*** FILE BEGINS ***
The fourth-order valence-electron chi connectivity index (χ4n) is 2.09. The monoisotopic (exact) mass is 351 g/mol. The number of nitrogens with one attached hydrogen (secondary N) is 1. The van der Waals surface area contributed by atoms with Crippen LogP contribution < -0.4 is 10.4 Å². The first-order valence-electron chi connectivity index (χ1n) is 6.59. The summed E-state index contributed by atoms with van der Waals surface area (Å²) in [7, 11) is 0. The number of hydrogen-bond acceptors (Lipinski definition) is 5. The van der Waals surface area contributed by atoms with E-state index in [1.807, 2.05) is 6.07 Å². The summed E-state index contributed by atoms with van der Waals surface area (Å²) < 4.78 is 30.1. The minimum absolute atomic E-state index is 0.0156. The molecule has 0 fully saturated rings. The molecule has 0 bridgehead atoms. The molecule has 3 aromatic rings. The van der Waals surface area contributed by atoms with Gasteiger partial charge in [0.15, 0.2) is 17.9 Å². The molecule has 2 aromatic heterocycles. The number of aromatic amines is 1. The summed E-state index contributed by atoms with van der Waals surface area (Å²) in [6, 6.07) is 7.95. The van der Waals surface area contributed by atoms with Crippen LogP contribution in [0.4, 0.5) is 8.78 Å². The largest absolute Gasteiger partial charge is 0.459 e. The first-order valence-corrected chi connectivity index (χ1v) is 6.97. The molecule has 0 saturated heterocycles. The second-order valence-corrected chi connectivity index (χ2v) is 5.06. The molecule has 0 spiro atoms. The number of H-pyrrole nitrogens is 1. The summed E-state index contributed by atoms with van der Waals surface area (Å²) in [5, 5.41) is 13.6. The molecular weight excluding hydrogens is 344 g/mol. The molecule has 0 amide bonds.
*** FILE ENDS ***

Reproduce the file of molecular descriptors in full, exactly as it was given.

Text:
The fourth-order valence-electron chi connectivity index (χ4n) is 2.09. The monoisotopic (exact) mass is 351 g/mol. The number of nitrogens with one attached hydrogen (secondary N) is 1. The van der Waals surface area contributed by atoms with Crippen LogP contribution < -0.4 is 10.4 Å². The first-order valence-electron chi connectivity index (χ1n) is 6.59. The summed E-state index contributed by atoms with van der Waals surface area (Å²) in [7, 11) is 0. The number of hydrogen-bond acceptors (Lipinski definition) is 5. The van der Waals surface area contributed by atoms with E-state index in [1.807, 2.05) is 6.07 Å². The summed E-state index contributed by atoms with van der Waals surface area (Å²) < 4.78 is 30.1. The minimum absolute atomic E-state index is 0.0156. The molecule has 0 fully saturated rings. The molecule has 0 bridgehead atoms. The molecule has 3 aromatic rings. The van der Waals surface area contributed by atoms with Gasteiger partial charge in [0.15, 0.2) is 17.9 Å². The molecule has 2 aromatic heterocycles. The number of aromatic amines is 1. The summed E-state index contributed by atoms with van der Waals surface area (Å²) in [6, 6.07) is 7.95. The van der Waals surface area contributed by atoms with Crippen LogP contribution in [0.4, 0.5) is 8.78 Å². The largest absolute Gasteiger partial charge is 0.459 e. The first-order valence-corrected chi connectivity index (χ1v) is 6.97. The molecule has 0 saturated heterocycles. The second-order valence-corrected chi connectivity index (χ2v) is 5.06. The molecule has 0 spiro atoms. The number of H-pyrrole nitrogens is 1. The summed E-state index contributed by atoms with van der Waals surface area (Å²) in [5, 5.41) is 13.6. The molecular weight excluding hydrogens is 344 g/mol. The molecule has 0 amide bonds.